Will terrorists attack the national grid?Posted on: 02 June 2011 by Alexander Hay
An overlooked threat continues to be ignored
The next 9/11? A threat like this has been worryingly overlooked for too long. Our national grid may just as vulnerable:
...The United States is ill-prepared to deal with a cyber attack on the nation’s electric grid, one of the biggest national security threats facing the country today, lawmakers warned.
“The sobering reality is this vulnerability, if left unaddressed, could have grave, societal-altering consequences,” Rep. Trent Franks, R-Ariz., testified before the House Energy and Commerce Subcommittee today. “We face a menace that may represent the gravest short term threat to the peace and security of the human family in the world today.”
Experiments by federal agencies in recent years have shown that cyber spies have intruded the U.S. electric system, and that it's increasingly susceptible to attacks by hackers and foreign governments.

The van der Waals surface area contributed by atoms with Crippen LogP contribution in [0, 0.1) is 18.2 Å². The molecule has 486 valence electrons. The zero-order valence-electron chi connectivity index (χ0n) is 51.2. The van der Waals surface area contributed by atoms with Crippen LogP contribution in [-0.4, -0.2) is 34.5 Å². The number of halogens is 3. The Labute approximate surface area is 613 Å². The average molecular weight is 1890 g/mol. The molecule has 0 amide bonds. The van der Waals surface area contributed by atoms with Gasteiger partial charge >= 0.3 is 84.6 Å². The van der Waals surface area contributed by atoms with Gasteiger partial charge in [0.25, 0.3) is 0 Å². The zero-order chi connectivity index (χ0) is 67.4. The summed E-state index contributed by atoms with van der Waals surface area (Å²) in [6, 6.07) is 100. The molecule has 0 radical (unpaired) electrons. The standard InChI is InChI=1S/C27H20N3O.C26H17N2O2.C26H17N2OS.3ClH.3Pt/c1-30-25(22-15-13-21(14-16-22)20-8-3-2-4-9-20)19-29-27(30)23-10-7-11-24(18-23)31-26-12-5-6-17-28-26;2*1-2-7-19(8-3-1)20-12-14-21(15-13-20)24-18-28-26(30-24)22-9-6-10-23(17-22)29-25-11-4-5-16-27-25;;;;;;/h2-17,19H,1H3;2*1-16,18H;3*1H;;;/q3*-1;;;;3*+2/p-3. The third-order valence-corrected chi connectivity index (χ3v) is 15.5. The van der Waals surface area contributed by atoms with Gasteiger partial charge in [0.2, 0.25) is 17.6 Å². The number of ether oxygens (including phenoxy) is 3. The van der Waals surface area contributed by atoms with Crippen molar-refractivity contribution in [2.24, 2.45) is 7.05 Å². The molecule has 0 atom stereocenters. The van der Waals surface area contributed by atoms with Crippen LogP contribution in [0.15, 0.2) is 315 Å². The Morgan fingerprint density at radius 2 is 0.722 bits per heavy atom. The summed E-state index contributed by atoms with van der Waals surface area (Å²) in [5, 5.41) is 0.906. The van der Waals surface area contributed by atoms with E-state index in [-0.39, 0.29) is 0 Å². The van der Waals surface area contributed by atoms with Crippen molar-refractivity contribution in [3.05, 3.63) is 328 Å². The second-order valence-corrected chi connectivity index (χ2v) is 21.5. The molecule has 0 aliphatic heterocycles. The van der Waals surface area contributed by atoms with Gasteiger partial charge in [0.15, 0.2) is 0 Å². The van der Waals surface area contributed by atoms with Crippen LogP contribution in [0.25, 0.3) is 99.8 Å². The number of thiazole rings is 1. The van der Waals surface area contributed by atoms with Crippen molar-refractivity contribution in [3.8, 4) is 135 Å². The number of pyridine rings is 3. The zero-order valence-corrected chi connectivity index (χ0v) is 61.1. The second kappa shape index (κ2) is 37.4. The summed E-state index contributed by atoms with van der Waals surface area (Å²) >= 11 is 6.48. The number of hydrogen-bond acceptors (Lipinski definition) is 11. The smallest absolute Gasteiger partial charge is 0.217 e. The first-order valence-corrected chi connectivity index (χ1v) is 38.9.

The weakness in the system, some lawmakers argue, can also be exploited by terrorist groups like al Qaeda, which are advancing their technological capabilities.
“We know there are many many PhDs inside al Qaeda, whether we like it or not,” said Rep. Ed Markey, D-Mass., a senior member of the House Energy and Commerce Committee. “They are very technically sophisticated.”
Administration officials today admitted that nuclear reactors specifically are less secure than in the past, and smart grids -- new digital electricity networks that are being promoted around the country -- are more exposed than traditional systems. Because the new internet-protocol based systems utilize commercial software over the internet, they make the system more vulnerable. Coordination between agencies is also lacking, some say.
“Yes, threats are greater. Undoubtedly,” said Joseph H. McClelland, director of the Office of Electric Reliability at the Federal Energy Regulatory Commission. “When it comes to national security... the process is too slow, it’s too open and it’s too unpredictable.”
Several bills have been introduced in Congress to tackle the issue, but none has made it to the president’s desk...
[SOURCE: ABC News]
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